Homogenous protein programming in the mammalian left and right ventricle free walls.

Laboratory of Cardiac Energetics, National Heart, Lung, and Blood Institute, Bethesda, MD 20892-1061, USA.
Physiological Genomics (Impact Factor: 2.81). 08/2011; 43(21):1198-206. DOI: 10.1152/physiolgenomics.00121.2011
Source: PubMed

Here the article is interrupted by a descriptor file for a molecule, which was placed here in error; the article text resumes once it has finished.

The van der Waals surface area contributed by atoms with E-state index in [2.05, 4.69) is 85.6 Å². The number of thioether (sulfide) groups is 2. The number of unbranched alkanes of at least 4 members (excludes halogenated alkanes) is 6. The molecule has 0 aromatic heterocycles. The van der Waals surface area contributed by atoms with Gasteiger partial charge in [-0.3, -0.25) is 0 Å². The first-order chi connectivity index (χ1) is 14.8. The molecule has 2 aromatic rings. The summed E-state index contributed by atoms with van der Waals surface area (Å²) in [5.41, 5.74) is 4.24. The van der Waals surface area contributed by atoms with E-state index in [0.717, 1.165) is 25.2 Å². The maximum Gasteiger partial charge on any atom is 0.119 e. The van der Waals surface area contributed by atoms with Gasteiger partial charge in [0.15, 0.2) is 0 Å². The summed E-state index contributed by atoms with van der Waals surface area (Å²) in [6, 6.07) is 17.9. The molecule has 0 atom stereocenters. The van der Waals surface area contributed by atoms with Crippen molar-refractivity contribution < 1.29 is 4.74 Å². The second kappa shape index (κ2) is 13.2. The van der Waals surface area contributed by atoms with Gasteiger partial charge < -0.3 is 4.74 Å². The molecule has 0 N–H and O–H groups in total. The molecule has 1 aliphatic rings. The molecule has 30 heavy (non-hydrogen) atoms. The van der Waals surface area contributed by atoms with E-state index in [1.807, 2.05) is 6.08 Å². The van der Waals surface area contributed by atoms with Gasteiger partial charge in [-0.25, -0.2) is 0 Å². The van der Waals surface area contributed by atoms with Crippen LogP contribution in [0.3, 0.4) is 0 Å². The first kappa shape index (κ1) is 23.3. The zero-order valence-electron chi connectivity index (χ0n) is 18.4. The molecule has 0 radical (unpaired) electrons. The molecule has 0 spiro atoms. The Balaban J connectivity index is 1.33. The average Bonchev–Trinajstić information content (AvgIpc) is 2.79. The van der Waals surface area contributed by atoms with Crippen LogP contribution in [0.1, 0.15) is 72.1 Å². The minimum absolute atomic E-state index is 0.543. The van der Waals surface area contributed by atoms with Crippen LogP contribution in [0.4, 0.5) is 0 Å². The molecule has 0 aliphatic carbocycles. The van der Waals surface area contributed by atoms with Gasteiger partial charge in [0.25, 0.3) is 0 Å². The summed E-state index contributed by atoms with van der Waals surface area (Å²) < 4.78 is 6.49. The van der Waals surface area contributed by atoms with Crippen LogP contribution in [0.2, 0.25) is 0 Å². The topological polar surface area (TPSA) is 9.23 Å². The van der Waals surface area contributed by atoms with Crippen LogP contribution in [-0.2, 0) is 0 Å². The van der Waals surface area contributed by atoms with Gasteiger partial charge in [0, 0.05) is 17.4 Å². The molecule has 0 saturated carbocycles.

ABSTRACT Despite identical cardiac outputs, the right (RV) and left ventricle (LV) have very different embryological origins and resting workload. These differences suggest that the ventricles have different protein programming with regard to energy metabolism and contractile elements. The objective of this study was to determine the relative RV and LV protein expression levels, with an emphasis on energy metabolism. The RV and LV protein contents of the rabbit and porcine heart were determined with quantitative gel electrophoresis (2D-DIGE), mass spectrometry, and optical spectroscopy techniques. Surprisingly, the expression levels for more than 600 RV and LV proteins detected were similar. This included proteins many different compartments and metabolic pathways. In addition, no isoelectric shifts were detected in 2D-DIGE consistent with no differential posttranslational modifications in these proteins. Analysis of the RV and LV metabolic response to work revealed that the metabolic rate increases much faster with workload in the RV compared with LV. This implies that the generally lower metabolic stress of the RV actually approaches LV metabolic stress at maximum workloads. Thus, identical levels of energy conversion and mechanical elements in the RV and LV may be driven by the performance requirements at maximum workloads. In summary, the ventricles of the heart manage the differences in overall workload by modifying the amounts of cytosol, not its composition. The constant myocyte composition in the LV and RV implies that the ratio of energy metabolism and contractile elements may be optimal for the sustained cardiac contractile activity in the mammalian heart.

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